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Dry Indoor Air And What You Can Do About It

While the lack of humidity in winter might seem like a good thing, the cold air that leaks into your home and sucks up the moisture inside certainly is not. Dry indoor air can affect the whole household from dry skin to sinus outbreaks, static shocks and just generally feeling under the weather this year. We’ve talked before about the importance of indoor air quality, particularly during seasons like spring and autumn. But your indoor air quality is just as crucial in the winter, and dry indoor air is one of the biggest threats.

What Causes Dry Indoor Air?

Scientifically speaking, warm air contains more moisture than cold air. In Bryan-College Station, we’re well-acquainted with the sticky, oppressive humidity of Texas summers and welcome the relief that comes in cooler temperatures. However, that cool air is dry and when it seeps into your home, it can make the indoor air in your home dry as well. Unfortunately, this isn’t a problem that can be fixed with your home heating system. Turning up the heat will make the home warmer, but won’t add moisture back into the air.

The Problem With Dry Indoor Air

Obviously, dry air isn’t the most comfortable air to breathe in, and it could cause a number of problems for your household. When your upper respiratory system is exposed to too much dry air, the protective membranes that help to keep out harmful bacteria causing diseases can be weakened. That’s why you’re more likely to get sick in winter than in summer. If you have a child with an upper respiratory condition, they’re more likely to have problems in a home full of dry air than otherwise. Dry indoor air can also dry out your skin or the inside of your nose when you breathe. It causes more static electricity in your home.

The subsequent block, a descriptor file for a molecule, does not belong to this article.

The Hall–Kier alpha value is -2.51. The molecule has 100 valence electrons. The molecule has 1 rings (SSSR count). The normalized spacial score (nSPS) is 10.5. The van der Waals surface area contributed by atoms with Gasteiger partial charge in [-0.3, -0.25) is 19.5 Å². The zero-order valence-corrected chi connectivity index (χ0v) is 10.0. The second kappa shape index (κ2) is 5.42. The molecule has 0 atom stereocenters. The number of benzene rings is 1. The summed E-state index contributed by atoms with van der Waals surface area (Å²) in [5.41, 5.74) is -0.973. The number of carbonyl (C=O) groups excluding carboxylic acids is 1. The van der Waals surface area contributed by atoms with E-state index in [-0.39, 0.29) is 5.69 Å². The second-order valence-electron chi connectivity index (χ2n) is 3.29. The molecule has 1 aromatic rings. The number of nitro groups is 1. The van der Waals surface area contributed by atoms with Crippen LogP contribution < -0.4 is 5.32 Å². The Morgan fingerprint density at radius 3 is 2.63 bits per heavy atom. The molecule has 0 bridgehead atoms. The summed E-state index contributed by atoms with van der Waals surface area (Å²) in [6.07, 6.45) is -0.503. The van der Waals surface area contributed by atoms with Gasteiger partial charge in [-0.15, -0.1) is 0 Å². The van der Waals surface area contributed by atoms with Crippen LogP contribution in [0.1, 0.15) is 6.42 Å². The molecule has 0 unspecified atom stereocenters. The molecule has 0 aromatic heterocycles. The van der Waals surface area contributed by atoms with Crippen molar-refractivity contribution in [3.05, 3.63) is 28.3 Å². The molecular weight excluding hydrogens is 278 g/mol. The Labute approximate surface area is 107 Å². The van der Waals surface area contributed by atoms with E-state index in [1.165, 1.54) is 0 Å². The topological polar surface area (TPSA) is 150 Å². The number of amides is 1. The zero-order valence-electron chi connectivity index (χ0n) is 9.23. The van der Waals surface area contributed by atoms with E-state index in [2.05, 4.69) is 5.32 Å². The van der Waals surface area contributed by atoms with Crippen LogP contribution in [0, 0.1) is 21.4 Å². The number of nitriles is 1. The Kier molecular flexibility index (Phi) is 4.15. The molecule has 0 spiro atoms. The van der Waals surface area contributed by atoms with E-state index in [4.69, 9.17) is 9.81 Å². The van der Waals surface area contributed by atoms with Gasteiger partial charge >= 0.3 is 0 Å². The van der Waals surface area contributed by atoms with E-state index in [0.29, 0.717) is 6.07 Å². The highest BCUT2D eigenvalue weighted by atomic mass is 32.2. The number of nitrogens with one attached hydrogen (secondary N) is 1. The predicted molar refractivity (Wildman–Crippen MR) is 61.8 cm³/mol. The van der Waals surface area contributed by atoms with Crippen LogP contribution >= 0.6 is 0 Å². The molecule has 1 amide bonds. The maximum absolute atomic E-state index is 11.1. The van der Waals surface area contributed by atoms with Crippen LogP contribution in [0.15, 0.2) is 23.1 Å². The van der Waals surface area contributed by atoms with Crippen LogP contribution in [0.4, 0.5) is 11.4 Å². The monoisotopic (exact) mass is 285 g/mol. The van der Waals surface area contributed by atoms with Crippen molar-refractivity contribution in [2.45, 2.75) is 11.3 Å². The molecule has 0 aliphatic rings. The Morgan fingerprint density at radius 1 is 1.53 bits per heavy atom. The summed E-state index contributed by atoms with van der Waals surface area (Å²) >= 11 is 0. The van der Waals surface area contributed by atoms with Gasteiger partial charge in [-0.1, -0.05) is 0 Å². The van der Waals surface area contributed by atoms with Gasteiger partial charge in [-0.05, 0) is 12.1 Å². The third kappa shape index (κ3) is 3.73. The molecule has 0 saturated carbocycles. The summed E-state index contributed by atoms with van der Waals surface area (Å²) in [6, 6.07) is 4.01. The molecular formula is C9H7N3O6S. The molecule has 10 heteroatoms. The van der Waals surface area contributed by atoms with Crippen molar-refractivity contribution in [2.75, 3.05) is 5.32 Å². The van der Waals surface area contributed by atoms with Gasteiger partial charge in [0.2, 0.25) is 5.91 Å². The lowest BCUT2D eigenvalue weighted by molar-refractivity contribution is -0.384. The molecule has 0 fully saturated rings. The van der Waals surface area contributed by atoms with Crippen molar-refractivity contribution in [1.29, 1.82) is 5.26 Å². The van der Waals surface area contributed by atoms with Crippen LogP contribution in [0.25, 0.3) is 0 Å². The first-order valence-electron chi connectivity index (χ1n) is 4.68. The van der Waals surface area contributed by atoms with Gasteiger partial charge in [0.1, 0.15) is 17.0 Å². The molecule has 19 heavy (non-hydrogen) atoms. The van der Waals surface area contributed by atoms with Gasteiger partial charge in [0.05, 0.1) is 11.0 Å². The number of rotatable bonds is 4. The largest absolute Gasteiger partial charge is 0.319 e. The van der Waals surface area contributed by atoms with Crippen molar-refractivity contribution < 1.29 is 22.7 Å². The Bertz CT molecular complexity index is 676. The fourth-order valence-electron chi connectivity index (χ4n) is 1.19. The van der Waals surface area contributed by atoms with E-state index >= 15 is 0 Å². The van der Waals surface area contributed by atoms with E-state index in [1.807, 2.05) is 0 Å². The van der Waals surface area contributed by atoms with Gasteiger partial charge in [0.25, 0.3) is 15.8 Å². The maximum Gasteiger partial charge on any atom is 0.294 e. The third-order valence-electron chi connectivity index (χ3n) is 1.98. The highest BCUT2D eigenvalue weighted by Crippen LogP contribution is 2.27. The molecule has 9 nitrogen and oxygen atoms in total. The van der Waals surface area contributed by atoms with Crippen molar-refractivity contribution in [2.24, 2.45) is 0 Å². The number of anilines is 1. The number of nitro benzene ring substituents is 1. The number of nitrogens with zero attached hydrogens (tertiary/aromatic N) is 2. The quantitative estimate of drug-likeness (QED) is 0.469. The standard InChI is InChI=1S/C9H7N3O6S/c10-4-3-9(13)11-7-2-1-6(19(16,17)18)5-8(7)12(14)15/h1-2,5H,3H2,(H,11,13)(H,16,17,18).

Dry indoor air can also cause issues with your home. In removing the moisture from your home, your hardwood floors and wood furniture will be more likely to creak and crack. Paper, too, can become more brittle and weak.

What To Do About Dry Indoor Air

One of the first things you can do is prevent dry indoor air, by properly sealing your home for the winter. Weatherstrip windows and doors and, if you don’t have particularly energy efficient windows, consider covering them with heavy curtains to keep out any air leakage. Beyond that, since heating your home won’t add moisture back into the air, consider an air purifier that removes dust, debris, and harmful bacteria from the air. As always, it’s important to stay hydrated, but especially in the winter months when you may have an issue with dry, indoor air. Using body lotion or other moisturizers to keep your skin healthy is also a good idea.

For more information about dry indoor air and what you can do to prevent it or eliminate it, contact Air Solutions in Bryan-College Station today. We’re experts in the world of home heating and cooling with over 50 years of combined experience, and we offer several air purifier solutions to boost your indoor air quality.

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